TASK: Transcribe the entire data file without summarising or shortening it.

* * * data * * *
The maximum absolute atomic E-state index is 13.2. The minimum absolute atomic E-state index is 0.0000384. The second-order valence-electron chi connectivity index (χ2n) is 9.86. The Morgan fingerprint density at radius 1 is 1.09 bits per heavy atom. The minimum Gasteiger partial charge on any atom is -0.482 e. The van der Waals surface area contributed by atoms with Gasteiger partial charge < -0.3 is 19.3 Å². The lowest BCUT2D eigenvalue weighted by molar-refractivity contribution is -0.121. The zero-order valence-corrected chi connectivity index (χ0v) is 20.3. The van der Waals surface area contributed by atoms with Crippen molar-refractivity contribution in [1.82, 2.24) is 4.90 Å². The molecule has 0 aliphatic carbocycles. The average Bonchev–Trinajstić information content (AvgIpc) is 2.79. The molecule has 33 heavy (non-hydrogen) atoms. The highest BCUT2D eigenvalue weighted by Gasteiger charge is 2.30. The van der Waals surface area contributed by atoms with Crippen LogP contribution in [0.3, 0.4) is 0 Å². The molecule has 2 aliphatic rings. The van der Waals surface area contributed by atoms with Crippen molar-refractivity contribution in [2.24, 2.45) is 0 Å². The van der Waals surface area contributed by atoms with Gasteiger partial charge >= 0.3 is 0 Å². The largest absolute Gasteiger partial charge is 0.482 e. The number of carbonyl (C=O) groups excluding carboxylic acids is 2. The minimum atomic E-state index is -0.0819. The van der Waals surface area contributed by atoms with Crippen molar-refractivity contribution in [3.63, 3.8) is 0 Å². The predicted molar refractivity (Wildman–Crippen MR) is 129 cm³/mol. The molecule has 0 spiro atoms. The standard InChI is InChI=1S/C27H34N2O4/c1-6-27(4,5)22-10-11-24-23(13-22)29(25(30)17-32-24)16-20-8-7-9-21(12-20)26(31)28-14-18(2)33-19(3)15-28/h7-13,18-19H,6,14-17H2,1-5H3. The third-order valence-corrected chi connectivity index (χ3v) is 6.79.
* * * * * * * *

The maximum absolute atomic E-state index is 13.2. The minimum absolute atomic E-state index is 0.0000384. The second-order valence-electron chi connectivity index (χ2n) is 9.86. The Morgan fingerprint density at radius 1 is 1.09 bits per heavy atom. The minimum Gasteiger partial charge on any atom is -0.482 e. The van der Waals surface area contributed by atoms with Gasteiger partial charge < -0.3 is 19.3 Å². The lowest BCUT2D eigenvalue weighted by molar-refractivity contribution is -0.121. The zero-order valence-corrected chi connectivity index (χ0v) is 20.3. The van der Waals surface area contributed by atoms with Crippen molar-refractivity contribution in [1.82, 2.24) is 4.90 Å². The molecule has 0 aliphatic carbocycles. The average Bonchev–Trinajstić information content (AvgIpc) is 2.79. The molecule has 33 heavy (non-hydrogen) atoms. The highest BCUT2D eigenvalue weighted by Gasteiger charge is 2.30. The van der Waals surface area contributed by atoms with Crippen LogP contribution in [0.3, 0.4) is 0 Å². The molecule has 2 aliphatic rings. The van der Waals surface area contributed by atoms with Crippen molar-refractivity contribution in [2.24, 2.45) is 0 Å². The van der Waals surface area contributed by atoms with Gasteiger partial charge >= 0.3 is 0 Å². The largest absolute Gasteiger partial charge is 0.482 e. The number of carbonyl (C=O) groups excluding carboxylic acids is 2. The minimum atomic E-state index is -0.0819. The van der Waals surface area contributed by atoms with Crippen molar-refractivity contribution in [3.63, 3.8) is 0 Å². The predicted molar refractivity (Wildman–Crippen MR) is 129 cm³/mol. The molecule has 0 spiro atoms. The standard InChI is InChI=1S/C27H34N2O4/c1-6-27(4,5)22-10-11-24-23(13-22)29(25(30)17-32-24)16-20-8-7-9-21(12-20)26(31)28-14-18(2)33-19(3)15-28/h7-13,18-19H,6,14-17H2,1-5H3. The third-order valence-corrected chi connectivity index (χ3v) is 6.79.